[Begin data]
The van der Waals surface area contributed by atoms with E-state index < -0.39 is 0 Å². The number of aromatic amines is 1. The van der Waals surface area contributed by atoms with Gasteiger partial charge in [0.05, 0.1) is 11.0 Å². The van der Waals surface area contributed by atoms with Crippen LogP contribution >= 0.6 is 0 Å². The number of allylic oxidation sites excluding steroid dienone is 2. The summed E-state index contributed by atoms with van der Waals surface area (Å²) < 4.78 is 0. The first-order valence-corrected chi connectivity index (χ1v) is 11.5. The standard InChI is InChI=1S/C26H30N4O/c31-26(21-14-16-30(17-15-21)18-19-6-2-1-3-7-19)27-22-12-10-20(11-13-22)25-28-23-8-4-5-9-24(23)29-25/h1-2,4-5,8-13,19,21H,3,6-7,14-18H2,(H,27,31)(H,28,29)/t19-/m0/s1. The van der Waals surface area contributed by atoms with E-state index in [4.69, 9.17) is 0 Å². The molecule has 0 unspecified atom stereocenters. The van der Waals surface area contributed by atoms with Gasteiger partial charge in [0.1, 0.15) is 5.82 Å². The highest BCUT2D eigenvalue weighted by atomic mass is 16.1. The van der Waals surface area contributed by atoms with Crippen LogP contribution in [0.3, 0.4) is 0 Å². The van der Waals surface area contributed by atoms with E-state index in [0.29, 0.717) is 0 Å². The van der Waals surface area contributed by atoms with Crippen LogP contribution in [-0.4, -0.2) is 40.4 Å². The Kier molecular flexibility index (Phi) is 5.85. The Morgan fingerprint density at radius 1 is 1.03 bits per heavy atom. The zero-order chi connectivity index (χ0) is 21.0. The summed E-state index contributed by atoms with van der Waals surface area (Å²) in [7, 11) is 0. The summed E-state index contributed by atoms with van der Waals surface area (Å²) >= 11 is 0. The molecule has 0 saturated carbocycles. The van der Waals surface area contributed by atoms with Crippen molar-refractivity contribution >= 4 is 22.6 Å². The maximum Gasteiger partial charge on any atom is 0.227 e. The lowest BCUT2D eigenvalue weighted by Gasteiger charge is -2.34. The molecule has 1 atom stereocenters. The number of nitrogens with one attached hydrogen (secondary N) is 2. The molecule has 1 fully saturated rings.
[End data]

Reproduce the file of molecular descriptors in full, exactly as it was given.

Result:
The van der Waals surface area contributed by atoms with E-state index < -0.39 is 0 Å². The number of aromatic amines is 1. The van der Waals surface area contributed by atoms with Gasteiger partial charge in [0.05, 0.1) is 11.0 Å². The van der Waals surface area contributed by atoms with Crippen LogP contribution >= 0.6 is 0 Å². The number of allylic oxidation sites excluding steroid dienone is 2. The summed E-state index contributed by atoms with van der Waals surface area (Å²) < 4.78 is 0. The first-order valence-corrected chi connectivity index (χ1v) is 11.5. The standard InChI is InChI=1S/C26H30N4O/c31-26(21-14-16-30(17-15-21)18-19-6-2-1-3-7-19)27-22-12-10-20(11-13-22)25-28-23-8-4-5-9-24(23)29-25/h1-2,4-5,8-13,19,21H,3,6-7,14-18H2,(H,27,31)(H,28,29)/t19-/m0/s1. The van der Waals surface area contributed by atoms with E-state index in [4.69, 9.17) is 0 Å². The molecule has 0 unspecified atom stereocenters. The van der Waals surface area contributed by atoms with Gasteiger partial charge in [0.1, 0.15) is 5.82 Å². The highest BCUT2D eigenvalue weighted by atomic mass is 16.1. The van der Waals surface area contributed by atoms with Crippen LogP contribution in [0.3, 0.4) is 0 Å². The van der Waals surface area contributed by atoms with E-state index in [0.29, 0.717) is 0 Å². The van der Waals surface area contributed by atoms with Crippen LogP contribution in [-0.4, -0.2) is 40.4 Å². The Kier molecular flexibility index (Phi) is 5.85. The Morgan fingerprint density at radius 1 is 1.03 bits per heavy atom. The zero-order chi connectivity index (χ0) is 21.0. The summed E-state index contributed by atoms with van der Waals surface area (Å²) in [7, 11) is 0. The summed E-state index contributed by atoms with van der Waals surface area (Å²) >= 11 is 0. The molecule has 0 saturated carbocycles. The van der Waals surface area contributed by atoms with Crippen molar-refractivity contribution >= 4 is 22.6 Å². The maximum Gasteiger partial charge on any atom is 0.227 e. The lowest BCUT2D eigenvalue weighted by Gasteiger charge is -2.34. The molecule has 1 atom stereocenters. The number of nitrogens with one attached hydrogen (secondary N) is 2. The molecule has 1 fully saturated rings.